Objective 3: Improve the sustainability of high nature value traditional farming systems
3a – Elan Hay Meadows
Across the UK, 97% of our traditional wildflower meadows have been lost. Elan, however, is home to many upland hay meadows - including a coronation meadow - all of which are a wonderful sight in full bloom and are of enormous benefit to pollinators. Elan’s meadows retain fantastic floristic diversity and insect life but scientific studies have shown that appropriate management such as liming and occasional applications of farmyard manure are needed to keep these meadows thriving. This project will work with farmers to make sure our hay meadows continue to thrive in the future.
3b – Elan Rhos Hay
Rhos (or ‘moor’) hay production is a traditional practice to the Elan Links area of Mid-Wales. In times gone by rhos hay has been cut in August / September on the open hill, and used as feed and / or bedding for cattle and sheep during the winter months. Only one or two farmers still continue this tradition. However, the practice is beneficial for nature by ensuring greater diversity of management on the open hill and can also have economic benefits for the farmer where there is a suitable use for the cut hay. This project will encourage rhos hay production by farmers and deliver farm-scale investigations into the best ways of making and using the hay in order to generate a more economic and sustainable product. In so doing, we will reinvigorate this practice which is so important to our cultural and natural heritage.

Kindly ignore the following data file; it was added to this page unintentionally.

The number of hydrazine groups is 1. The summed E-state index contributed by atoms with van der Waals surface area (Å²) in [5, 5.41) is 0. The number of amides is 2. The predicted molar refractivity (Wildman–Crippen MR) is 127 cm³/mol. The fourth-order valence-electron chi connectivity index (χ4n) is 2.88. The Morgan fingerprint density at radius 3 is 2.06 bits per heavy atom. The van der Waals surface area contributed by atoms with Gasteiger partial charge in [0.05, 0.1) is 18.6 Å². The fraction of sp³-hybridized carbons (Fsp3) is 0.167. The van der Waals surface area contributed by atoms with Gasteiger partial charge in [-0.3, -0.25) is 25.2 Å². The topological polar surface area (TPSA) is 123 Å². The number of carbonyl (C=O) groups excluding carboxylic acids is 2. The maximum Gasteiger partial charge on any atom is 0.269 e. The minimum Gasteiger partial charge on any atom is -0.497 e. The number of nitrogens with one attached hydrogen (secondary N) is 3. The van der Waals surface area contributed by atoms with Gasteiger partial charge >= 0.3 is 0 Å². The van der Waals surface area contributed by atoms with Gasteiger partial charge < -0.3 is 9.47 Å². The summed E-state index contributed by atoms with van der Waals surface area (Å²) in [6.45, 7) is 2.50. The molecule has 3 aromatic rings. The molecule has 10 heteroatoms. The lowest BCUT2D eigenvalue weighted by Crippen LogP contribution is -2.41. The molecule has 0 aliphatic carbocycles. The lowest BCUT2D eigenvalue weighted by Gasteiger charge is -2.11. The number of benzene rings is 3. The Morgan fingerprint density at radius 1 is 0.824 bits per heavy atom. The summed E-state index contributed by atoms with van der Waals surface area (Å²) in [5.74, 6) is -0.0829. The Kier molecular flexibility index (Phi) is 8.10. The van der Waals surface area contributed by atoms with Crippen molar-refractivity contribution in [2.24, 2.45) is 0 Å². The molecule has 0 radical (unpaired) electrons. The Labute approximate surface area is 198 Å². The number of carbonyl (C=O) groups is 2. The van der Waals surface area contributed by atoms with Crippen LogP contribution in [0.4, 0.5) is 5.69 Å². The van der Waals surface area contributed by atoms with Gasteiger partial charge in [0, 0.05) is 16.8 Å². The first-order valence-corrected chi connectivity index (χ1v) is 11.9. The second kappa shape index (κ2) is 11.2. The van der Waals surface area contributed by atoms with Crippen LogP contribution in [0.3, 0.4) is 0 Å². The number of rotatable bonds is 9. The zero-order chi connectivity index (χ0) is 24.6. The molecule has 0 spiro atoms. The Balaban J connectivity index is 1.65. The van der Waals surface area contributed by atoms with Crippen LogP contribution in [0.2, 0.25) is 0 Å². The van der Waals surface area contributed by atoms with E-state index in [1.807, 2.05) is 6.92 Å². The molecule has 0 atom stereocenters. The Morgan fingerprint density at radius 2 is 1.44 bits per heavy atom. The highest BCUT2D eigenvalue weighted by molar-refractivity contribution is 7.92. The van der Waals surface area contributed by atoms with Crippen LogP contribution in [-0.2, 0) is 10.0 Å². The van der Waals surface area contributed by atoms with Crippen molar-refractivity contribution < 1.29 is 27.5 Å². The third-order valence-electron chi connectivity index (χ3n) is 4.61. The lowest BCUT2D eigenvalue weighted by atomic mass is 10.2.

3c – Elan Ram Scheme
Elan already has its own sheep breed – the Elan Valley-type Welsh Mountain, the characteristics of which have evolved through generations of shepherding and hefting on the open hill. Changes in agricultural policy and market conditions have put the unique qualities of the breed at risk. The aim with this project is to develop a co-operative sheep breeding scheme amongst Elan farmers to ensure that breeding stock with the qualities of hardiness and hefting instinct needed to thrive on Elan’s open hill are maintained for the future.
3d – Elan Cattle Grazing
Traditionally, small-scale cattle keeping formed a key part of farming in Elan, but today, only a handful of farms continue this practice. We know that having cattle grazing extensively on the open hill and on some enclosed habitats is hugely beneficial for nature – helping to maintain an open sward where a host of different plants, fungi and animals can thrive. We want to encourage Elan farmers to carry on keeping cattle, to keep more cattle and to graze cattle on key habitats where they can be most beneficial for nature. This project will support farmers to do this by helping to overcome some of the barriers that exist to cattle farming.
3e – Elan Wethers
Wethers - castrated male sheep were once traditionally kept as a key part of the mountain flock in the Elan Links area. Wethers are tougher than the ewes and are able to guide the flock to safety or to find food in the hard winter months. For this reason they are known locally as ‘the kings of the mountain’. Recently, the lack of a defined market for wethers has seen the loss of this type of animal from our hills. However, wether meat is delicious and in this project we will pilot its promotion through local outlets such as Elan’s visitor centre and local hotels. The project will see if sustainably produced wether meat production could become a component of Elan’s farming systems and local farming culture once again.
Furthermore the Woodland Project (1c) within the Elan Links programme has identified a need to re-introduce grazing in a number of broadleaved woodlands to help control ground vegetation. It is proposed that wethers, as stronger animals, could have a role to play without becoming entangled in briars.